May 13, 2011 / 2:31 PM / 6 years ago

Dandelions Could Prove Sustainable Rubber Source for Ford Vehicles

Researchers at Ford (NYSE: F) and Ohio State University are investigating dandelions as a new sustainable resource for rubber.

The dandelion being studied at Ohio State's Ohio Agricultural Research and Development Center (OARDC) is a Russian variety, called Taraxacum kok-saghyz (TKS). A milky-white substance that seeps from the roots of this species is used to produce the rubber.

Ford says it could potentially use the substance as a plastics modifier, to help improve the impact strength of plastics. The material might then be used in places such as cupholders, floor mats and interior trim.

"We're always looking for new sustainable materials to use in our vehicles that have a smaller carbon footprint to produce and can be grown locally," said Angela Harris, Ford research engineer. "Synthetic rubber is not a sustainable resource, so we want to minimize its use in our vehicles when possible. Dandelions have the potential to serve as a great natural alternative to synthetic rubber in our products."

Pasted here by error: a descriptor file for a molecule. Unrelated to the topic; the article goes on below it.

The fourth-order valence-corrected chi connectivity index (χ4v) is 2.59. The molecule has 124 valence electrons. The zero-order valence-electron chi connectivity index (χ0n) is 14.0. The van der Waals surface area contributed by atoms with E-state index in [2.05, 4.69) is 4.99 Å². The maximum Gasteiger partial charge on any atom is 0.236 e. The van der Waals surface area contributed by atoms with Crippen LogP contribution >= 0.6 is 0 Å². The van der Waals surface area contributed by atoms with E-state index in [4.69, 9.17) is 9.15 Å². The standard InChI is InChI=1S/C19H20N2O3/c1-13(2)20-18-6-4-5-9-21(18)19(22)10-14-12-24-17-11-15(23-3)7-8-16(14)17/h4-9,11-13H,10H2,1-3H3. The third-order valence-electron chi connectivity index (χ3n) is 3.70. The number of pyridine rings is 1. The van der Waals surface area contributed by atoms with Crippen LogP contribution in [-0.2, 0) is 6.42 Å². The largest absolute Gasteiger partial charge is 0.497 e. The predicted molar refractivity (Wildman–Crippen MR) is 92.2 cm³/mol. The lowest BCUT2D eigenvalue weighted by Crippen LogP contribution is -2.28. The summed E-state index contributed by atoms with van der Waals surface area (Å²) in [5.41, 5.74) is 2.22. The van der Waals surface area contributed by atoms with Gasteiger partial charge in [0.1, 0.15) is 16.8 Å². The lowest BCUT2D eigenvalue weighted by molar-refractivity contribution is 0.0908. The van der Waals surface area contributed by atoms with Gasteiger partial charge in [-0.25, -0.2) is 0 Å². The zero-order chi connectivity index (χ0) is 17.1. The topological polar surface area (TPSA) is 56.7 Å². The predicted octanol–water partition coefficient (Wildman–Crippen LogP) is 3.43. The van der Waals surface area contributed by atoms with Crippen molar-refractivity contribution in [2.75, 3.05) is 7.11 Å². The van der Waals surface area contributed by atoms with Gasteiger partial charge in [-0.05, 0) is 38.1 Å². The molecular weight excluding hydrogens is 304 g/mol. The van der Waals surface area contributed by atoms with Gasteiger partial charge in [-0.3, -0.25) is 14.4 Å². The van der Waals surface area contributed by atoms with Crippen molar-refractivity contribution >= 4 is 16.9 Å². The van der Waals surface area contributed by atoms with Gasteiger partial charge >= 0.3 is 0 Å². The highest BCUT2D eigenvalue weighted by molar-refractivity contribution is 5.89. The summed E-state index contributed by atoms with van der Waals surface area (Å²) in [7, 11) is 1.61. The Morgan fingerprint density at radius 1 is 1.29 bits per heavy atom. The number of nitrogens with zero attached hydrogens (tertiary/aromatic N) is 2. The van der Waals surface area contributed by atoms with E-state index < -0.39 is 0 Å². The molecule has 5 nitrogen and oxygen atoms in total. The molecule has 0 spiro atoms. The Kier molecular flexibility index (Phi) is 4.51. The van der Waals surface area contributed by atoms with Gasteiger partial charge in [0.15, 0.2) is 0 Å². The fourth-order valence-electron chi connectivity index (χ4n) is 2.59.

Before the dandelion-derived rubber can be put to use, Ford researchers will assess the initial quality of the material to evaluate how it will perform in a variety of plastics that are used in vehicles and to ensure it meets durability standards.

"It's strange to see weeds being grown in perfectly manicured rows in a greenhouse, but these dandelions could be the next sustainable material in our vehicles," said Harris.

Besides the dandelion, the team also is looking into the use of guayule (a southwestern U.S. shrub) as a natural rubber, which is provided by OARDC and can also be grown domestically.

Over the past several years Ford has concentrated on increasing the use of nonmetal recycled and bio-based materials whenever possible, provided these materials are environmentally favorable in the specific application. Examples include soy foam seat cushions, wheat straw-filled plastic, recycled resins for underbody systems, recycled yarns on seat covers and natural-fiber plastic for interior components.

Photo by aussiegall/flickr/Creative Commons

Reprinted with permission from Sustainable Business

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